Following the recently announced withdrawal of TotalEnergies and Africa Oil from Tullow Oil's Kenyan project, two state-owned Indian oil firms are undecided on acquiring stakes in the venture.
ONGC Videsh, the international arm of the state-owned Oil and Natural Gas Corporation, and the Indian Oil Corporation had earlier shown interest in bidding for a stake in the Lokichar oil fields. However, the latter chose not to proceed with the acquisition. Subsequently, Oil India – a state-owned exploration and production company – stepped in. London-based Tullow is seeking to enlist a strategic partner to transition the US$3.4bn project to full commercial production.
Tullow first discovered oil in the South Lokichar Basin of Kenya's northern Turkana region in 2012. The fields are estimated to contain around 460m barrels of crude. Tullow had a 50% stake in the joint venture, with Africa Oil and Total Energies each holding 25%. However, following the withdrawal of these two minority partners due to “differing internal strategic reasons”, Tullow's working interest in these blocks is set to increase to 100%.
ONGC Videsh told Bloomberg that the company requires further clarity following the exit of TotalEnergies and Africa Oil from the Kenyan consortium. A spokesperson from Oil India, on the other hand, said the company is "still evaluating" the idea of acquiring a stake in the project. Another media source suggested that ONGC Videsh is awaiting clarification from Tullow on the equity structure of a block in the Lokichar basin before it will decide to make a bid.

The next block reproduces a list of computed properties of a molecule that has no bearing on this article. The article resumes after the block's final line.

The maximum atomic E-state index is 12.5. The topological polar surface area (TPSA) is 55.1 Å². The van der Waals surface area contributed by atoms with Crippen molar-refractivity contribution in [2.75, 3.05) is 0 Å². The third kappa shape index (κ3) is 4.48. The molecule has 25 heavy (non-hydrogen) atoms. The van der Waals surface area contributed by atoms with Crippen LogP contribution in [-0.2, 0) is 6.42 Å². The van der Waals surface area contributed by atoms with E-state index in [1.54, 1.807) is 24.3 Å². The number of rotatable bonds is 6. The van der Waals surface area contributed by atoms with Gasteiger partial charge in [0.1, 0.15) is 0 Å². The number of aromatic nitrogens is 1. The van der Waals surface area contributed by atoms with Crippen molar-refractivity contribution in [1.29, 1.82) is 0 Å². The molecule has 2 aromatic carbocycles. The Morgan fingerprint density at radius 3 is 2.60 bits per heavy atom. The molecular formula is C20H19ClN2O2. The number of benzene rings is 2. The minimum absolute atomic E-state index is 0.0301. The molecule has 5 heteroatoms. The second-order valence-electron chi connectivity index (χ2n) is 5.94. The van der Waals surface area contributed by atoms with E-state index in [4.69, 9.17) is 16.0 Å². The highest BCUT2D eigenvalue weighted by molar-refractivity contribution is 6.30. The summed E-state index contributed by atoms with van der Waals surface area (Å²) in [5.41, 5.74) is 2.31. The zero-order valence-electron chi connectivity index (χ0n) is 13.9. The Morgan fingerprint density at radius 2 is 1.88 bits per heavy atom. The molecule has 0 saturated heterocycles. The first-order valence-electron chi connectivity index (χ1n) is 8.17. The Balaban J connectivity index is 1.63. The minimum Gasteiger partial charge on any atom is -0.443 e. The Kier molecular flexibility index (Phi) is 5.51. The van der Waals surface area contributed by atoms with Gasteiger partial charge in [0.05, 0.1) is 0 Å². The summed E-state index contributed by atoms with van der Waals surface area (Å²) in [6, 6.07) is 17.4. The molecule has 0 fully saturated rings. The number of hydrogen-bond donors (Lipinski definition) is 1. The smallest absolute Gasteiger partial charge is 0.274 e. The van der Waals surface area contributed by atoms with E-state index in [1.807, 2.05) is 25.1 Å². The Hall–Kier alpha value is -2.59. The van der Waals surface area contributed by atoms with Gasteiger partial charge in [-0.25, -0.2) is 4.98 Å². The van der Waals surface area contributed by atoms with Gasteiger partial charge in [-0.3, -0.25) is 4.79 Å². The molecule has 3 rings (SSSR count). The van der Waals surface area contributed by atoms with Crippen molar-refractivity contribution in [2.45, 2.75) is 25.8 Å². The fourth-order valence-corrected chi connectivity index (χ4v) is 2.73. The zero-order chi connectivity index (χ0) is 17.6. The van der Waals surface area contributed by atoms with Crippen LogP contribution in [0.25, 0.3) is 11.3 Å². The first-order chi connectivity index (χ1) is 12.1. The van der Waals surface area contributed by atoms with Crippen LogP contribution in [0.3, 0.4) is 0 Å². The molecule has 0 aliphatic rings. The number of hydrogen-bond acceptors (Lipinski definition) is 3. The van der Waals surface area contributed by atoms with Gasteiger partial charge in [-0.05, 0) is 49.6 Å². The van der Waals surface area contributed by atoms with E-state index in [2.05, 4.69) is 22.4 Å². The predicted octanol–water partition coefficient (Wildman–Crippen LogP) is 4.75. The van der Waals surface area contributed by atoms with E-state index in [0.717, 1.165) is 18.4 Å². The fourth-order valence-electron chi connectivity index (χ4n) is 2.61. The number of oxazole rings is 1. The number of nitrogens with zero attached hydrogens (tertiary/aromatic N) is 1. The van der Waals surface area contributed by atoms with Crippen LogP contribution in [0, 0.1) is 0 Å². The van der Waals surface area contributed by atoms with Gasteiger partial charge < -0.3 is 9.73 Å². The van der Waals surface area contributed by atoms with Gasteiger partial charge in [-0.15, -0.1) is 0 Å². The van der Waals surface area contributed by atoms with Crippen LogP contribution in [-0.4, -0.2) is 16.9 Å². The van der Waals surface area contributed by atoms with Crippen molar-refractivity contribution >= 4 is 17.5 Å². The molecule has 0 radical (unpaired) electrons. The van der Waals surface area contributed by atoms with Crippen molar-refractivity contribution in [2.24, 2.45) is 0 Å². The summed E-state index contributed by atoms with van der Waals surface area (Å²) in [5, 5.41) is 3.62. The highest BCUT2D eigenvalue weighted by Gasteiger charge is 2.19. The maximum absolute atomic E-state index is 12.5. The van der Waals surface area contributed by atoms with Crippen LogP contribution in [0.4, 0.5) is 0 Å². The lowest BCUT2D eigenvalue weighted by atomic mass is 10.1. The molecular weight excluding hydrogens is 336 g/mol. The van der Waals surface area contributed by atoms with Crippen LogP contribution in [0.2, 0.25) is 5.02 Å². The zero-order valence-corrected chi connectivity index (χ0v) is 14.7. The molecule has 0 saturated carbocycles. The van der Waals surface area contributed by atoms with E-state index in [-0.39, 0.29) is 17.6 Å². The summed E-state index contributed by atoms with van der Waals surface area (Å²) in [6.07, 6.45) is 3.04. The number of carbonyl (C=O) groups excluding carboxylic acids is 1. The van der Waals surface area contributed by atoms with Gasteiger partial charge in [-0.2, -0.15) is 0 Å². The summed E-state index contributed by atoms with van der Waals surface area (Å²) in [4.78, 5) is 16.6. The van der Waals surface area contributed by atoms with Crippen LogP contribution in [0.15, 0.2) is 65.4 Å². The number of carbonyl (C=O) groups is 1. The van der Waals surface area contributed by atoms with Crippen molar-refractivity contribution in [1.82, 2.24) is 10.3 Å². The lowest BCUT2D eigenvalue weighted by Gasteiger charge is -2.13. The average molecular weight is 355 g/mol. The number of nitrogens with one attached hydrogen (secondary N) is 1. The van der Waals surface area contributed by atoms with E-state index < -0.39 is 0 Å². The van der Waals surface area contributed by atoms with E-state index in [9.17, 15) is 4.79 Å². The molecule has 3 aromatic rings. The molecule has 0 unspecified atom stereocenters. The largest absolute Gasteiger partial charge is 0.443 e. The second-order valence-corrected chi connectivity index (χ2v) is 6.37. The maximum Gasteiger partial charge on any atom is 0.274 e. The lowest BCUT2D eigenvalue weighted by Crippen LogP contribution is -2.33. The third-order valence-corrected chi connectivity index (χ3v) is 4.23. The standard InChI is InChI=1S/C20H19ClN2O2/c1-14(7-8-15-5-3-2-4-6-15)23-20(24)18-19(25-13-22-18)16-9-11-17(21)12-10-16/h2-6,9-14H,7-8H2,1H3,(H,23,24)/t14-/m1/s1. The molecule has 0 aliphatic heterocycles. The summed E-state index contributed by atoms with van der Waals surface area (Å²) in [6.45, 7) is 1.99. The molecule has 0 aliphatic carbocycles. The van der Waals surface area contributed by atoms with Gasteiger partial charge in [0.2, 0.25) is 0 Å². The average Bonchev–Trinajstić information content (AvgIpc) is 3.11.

In a statement, Tullow portrayed the exit of its two minority partners in a positive light. The company suggested it could offer more flexibility in securing strategic partners, create a simpler joint venture, and make project delivery more efficient. Despite the prolonged timeline, Tullow said it remains dedicated to securing a strategic partnership this year.
Africa Oil attributed its exit from Kenya to a shift in its strategy to focus on production and exploration in high-potential areas, particularly its Orange Basin portfolio in Southern Africa.
Kenya's aspiration to be a crude exporter has run into opposition from local communities over compensation and land disputes. There are also complications in establishing an export route from the isolated Turkana region, and delays related to the Covid-19 pandemic. In 2021, the joint venture partners revised the project to enhance its technical, commercial, and environmental resilience. An updated field development plan was submitted to the Kenyan regulator in March 2023 but is yet to be approved.
India aims to gain equity stakes in global oil and gas assets via its state-backed hydrocarbon companies.
Meanwhile, work is set to resume on the Mozambique LNG natural gas project, in which Indian energy companies ONGC Videsh, Bharat Petroleum, and Oil India hold stakes of 16%, 10%, and 4% respectively. Located off the coast of Mozambique’s Cabo Delgado province, the project has been dormant since April 2021 due to attacks by terrorist groups. Initially, the TotalEnergies-backed venture aimed to deliver its first gas cargo in 2024, with plans for an annual production of up to 43m tonnes of gas. However, the first gas from the project is now anticipated by the earliest in 2027-2028.
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‘India eyes more equity oil from overseas in strategic energy security push’, S&P Global Commodity Insights, 03 August 2022
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